Bavaria seems an unexpected location to explore a particularly rarefied slice of Japanese automotive fandom. But if the main street of Augsburg on a Friday night is anything to go by, car culture is alive and well on the cobbles of southern Germany.
Kerbside tables let you sip locally brewed helles and enjoy the show while a younger crowd congregate round the central fountain, the hot summer air full of chatter, laughter and – yes – occasional bursts of revs and tyre squeal.
This isn’t necessarily what we were expecting of this most affluent and conservative part of Germany.
Finding a new and undiscovered automotive tribe in the crowded car world isn’t easy these days. From classics to customs or supercars to SUVs, there’s a scene for everyone.
Japanese cars, of course, inspiring a whole chapter of enthusiasts with enough sub cliques within that to ignite any number of obsessions. As the Gran Turismo generation comes of age, many are taking previously virtual rides into the real world and fuelling a new boom in imports of JDM Supras, Skylines, Soarers and Subarus.
More discerning fans are also looking further back into Japanese automotive history and chasing the early Celicas and Hakosuka GT-Rs rarely seen outside of their homeland. If there is a yet-untapped scene to jump on, this may well be the one.
Where to stay
Hotel Drei Mohren
Located bang in the centre of town, the Hotel Drei Mohren is ideally placed to explore all of Augsburg’s delights, be that the car spotting, historic buildings or many and various pubs and bars.
A stolid, traditional and conservative establishment it’s a slice of old-fashioned Bavaria with just enough modern flourishes to keep it in the real world.
According to the hotel, all of the 132 rooms, apartments and suites are characterised by an elegant interior and are oozing with charm.
Equipped with a flat-screen TV, minibar, work desk, padded sitting area and a bathroom with marble vanity top, even the standard rooms offer maximum comfort.
Expect free Wi-Fi, parking, fitness area, spa, bar and restaurant, although parking is tricky and costs.
Visit the website for more information.
The rare-groove nature of the cars, their wild looks and exotic engineering all ticking the boxes for anyone with a taste for the unusual.
In fact, we’re willing to bet Google will be your friend identifying some of the cars you see here. Because we needed to look some up and, without sounding too big-headed, considered ourselves clued up on such matters.
Google would become a close companion, because we’re here to drive the Mazda Classic Challenge, a light-hearted rally event run out of the incredible Automobil Museum Frey and basically an excuse for like-minded owners to share a drive through the Bavarian countryside and a beer and barbecue at the end of it.
It is our immense honour is to be driving a 1968 Cosmo Sport, the dinky little sports car that launched Mazda’s obsession with rotary engines. It’s a true exotic and a proper classic in the traditional sense of the word.
But Mazdas up to the mid-90s are welcome on the event, so what does that mean? German retirees in British Racing Green MX-5s with string-back driving gloves? Or tattooed youngsters driving the same but with rat-look riveted on wheelarch extensions and 12-inch Euro look wheels? Tracksuited Fast & Furious wannabes with Veilside RX-7s? Modern-classic purists chasing the elusive bone-stock import in a world of modified JDM heroes?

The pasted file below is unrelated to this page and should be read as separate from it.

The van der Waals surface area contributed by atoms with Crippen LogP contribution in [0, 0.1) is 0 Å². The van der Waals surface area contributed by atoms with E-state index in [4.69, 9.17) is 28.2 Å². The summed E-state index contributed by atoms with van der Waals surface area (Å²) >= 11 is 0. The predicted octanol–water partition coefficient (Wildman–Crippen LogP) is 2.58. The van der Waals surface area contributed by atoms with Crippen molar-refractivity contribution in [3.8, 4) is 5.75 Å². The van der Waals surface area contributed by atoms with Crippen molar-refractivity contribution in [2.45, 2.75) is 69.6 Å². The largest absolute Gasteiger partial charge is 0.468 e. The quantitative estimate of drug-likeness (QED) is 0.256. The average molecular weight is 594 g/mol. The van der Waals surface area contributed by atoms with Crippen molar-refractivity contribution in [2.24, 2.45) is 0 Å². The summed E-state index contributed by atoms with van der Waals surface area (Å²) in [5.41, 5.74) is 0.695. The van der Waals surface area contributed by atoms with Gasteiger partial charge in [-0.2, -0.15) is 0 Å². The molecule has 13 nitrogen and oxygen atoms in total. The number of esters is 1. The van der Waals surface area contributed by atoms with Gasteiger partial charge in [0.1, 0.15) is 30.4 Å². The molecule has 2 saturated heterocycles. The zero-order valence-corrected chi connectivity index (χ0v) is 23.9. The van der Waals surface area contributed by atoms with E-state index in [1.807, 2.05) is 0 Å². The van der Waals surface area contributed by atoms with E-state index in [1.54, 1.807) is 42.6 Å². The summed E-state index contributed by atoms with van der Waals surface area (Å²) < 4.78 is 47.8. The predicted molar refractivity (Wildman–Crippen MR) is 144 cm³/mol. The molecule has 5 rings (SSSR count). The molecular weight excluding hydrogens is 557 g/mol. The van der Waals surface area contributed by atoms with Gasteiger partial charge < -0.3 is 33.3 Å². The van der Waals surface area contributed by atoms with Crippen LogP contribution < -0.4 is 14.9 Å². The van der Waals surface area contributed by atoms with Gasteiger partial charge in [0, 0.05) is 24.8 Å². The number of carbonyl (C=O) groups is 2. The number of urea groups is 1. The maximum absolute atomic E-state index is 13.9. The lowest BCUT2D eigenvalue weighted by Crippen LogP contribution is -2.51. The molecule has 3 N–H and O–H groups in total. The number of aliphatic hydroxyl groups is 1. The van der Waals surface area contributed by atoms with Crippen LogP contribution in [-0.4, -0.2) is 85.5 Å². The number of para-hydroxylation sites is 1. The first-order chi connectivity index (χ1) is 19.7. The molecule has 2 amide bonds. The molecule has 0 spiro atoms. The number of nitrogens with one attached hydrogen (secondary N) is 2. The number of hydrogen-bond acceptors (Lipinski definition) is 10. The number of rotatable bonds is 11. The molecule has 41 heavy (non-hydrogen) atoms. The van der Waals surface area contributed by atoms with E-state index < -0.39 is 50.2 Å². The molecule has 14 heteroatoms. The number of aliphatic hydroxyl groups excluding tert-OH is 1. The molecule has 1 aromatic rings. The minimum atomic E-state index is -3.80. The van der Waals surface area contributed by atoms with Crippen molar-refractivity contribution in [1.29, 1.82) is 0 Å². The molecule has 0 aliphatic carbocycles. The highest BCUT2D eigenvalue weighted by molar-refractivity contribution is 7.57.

Cars soon fill the courtyard and stickers are applied. Owners greet each other with high-fives and man hugs. But this exuberant show of affection isn’t the biggest surprise.
We naturally expected the event to be mobbed by MX-5 owners but count just a couple of early and conspicuously bone stock NA versions.
A slammed RX-7 on white aftermarket wheels with the inevitable fabric towing strop poking out of its bumper ticks one box. But the rest? Beyond the safe assumption they’re all Mazdas, we have literally no idea what we’re looking at. Welcome to the world of 70s Japanese classics…
What to drink
Brauhaus Riegele Ausburger Herrenpils
Herrenpils is a signature product of one of Augsburg’s bigger breweries. Beer is a huge part of Bavarian culture but this city was the first to pass a purity law as far back as 1156, Riegele a relative youngster in the market having opened in 1386.
The Herrenpils is a classic, crisp German pilsner and slips down easily with food or as a refreshing accompaniment to an evening of car spotting.
Fancy something lighter and even more refreshing? Try the Urhell. Ready to risk the hangover from hell? Dark or light Weizen is your poison. Suffice to say Bavaria is a beer lover’s paradise, even by German standards.
These days we’re more used to the Japanese brands asserting their identity through confident and distinctive design that’s way more daring than the derivative conservatism served up by European premium brands.
Fifty years ago, things were different and, as Japan started to export its cars, its carmakers more often than not copied the style of the markets they were moving into. Which is why 70s Mazda had dinky saloons that looked like Alfa Romeos or BMWs to appeal to Europeans. And big, chrome-laden coupes with more than a dollop of American chintz to sell to the States.
Sometimes they combined both into one car. But every now and then something truly weird would emerge, this mash-up of styling influences occasionally combining successfully into something unique and distinctive.
Count the Cosmo Sport among them. It’s tiny, with a front end that combines a bit of Triumph Spitfire with Alfa Romeo Duetto and a rear with more than a hint of miniaturised Ford Thunderbird about it.
And at its heart is a Japanese interpretation of the German-designed rotary engine, conceived by the unfortunately-named by Felix Wankel.
Others tried but only Mazda was stubborn enough to persist and in 1967 the Cosmo launched a 45-year love affair with rotaries that only ended in 2012 with the death of the RX-8.